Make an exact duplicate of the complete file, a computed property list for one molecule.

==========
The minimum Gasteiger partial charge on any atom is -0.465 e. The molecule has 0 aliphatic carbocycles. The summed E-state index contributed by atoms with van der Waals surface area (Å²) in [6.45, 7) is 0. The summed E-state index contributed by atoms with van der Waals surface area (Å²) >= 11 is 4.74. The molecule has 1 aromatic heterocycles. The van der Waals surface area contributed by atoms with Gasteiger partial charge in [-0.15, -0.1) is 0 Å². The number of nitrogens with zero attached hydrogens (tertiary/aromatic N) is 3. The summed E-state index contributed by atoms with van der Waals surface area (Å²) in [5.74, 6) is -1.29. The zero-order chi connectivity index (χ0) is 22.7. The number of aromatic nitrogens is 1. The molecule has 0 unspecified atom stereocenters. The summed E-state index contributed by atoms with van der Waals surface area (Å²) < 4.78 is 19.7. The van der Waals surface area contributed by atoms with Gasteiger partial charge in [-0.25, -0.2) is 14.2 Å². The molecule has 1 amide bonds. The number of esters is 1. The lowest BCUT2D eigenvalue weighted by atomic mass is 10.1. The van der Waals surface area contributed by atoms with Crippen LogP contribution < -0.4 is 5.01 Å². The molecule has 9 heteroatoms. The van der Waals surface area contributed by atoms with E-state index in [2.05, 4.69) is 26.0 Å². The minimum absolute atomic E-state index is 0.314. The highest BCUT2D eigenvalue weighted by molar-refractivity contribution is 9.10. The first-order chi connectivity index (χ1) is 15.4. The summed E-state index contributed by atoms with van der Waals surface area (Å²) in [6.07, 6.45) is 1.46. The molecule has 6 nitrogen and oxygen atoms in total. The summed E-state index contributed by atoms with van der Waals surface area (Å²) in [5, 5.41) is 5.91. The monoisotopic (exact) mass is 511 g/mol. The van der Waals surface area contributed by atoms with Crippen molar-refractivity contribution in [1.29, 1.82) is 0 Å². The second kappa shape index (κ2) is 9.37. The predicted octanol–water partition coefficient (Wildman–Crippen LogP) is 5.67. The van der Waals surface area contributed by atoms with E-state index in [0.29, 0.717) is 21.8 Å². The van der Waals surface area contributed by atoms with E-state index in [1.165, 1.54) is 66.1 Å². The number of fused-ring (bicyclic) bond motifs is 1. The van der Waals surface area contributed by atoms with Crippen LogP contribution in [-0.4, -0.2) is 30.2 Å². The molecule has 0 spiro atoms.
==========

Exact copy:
The minimum Gasteiger partial charge on any atom is -0.465 e. The molecule has 0 aliphatic carbocycles. The summed E-state index contributed by atoms with van der Waals surface area (Å²) in [6.45, 7) is 0. The summed E-state index contributed by atoms with van der Waals surface area (Å²) >= 11 is 4.74. The molecule has 1 aromatic heterocycles. The van der Waals surface area contributed by atoms with Gasteiger partial charge in [-0.15, -0.1) is 0 Å². The number of nitrogens with zero attached hydrogens (tertiary/aromatic N) is 3. The summed E-state index contributed by atoms with van der Waals surface area (Å²) in [5.74, 6) is -1.29. The zero-order chi connectivity index (χ0) is 22.7. The number of aromatic nitrogens is 1. The molecule has 0 unspecified atom stereocenters. The summed E-state index contributed by atoms with van der Waals surface area (Å²) < 4.78 is 19.7. The van der Waals surface area contributed by atoms with Gasteiger partial charge in [-0.25, -0.2) is 14.2 Å². The molecule has 1 amide bonds. The number of esters is 1. The lowest BCUT2D eigenvalue weighted by atomic mass is 10.1. The van der Waals surface area contributed by atoms with Crippen LogP contribution < -0.4 is 5.01 Å². The molecule has 9 heteroatoms. The van der Waals surface area contributed by atoms with E-state index in [2.05, 4.69) is 26.0 Å². The minimum absolute atomic E-state index is 0.314. The highest BCUT2D eigenvalue weighted by molar-refractivity contribution is 9.10. The first-order chi connectivity index (χ1) is 15.4. The summed E-state index contributed by atoms with van der Waals surface area (Å²) in [6.07, 6.45) is 1.46. The molecule has 6 nitrogen and oxygen atoms in total. The summed E-state index contributed by atoms with van der Waals surface area (Å²) in [5, 5.41) is 5.91. The monoisotopic (exact) mass is 511 g/mol. The van der Waals surface area contributed by atoms with Crippen molar-refractivity contribution in [1.29, 1.82) is 0 Å². The second kappa shape index (κ2) is 9.37. The predicted octanol–water partition coefficient (Wildman–Crippen LogP) is 5.67. The van der Waals surface area contributed by atoms with E-state index in [0.29, 0.717) is 21.8 Å². The van der Waals surface area contributed by atoms with E-state index in [1.165, 1.54) is 66.1 Å². The number of fused-ring (bicyclic) bond motifs is 1. The van der Waals surface area contributed by atoms with Crippen LogP contribution in [-0.4, -0.2) is 30.2 Å². The molecule has 0 spiro atoms.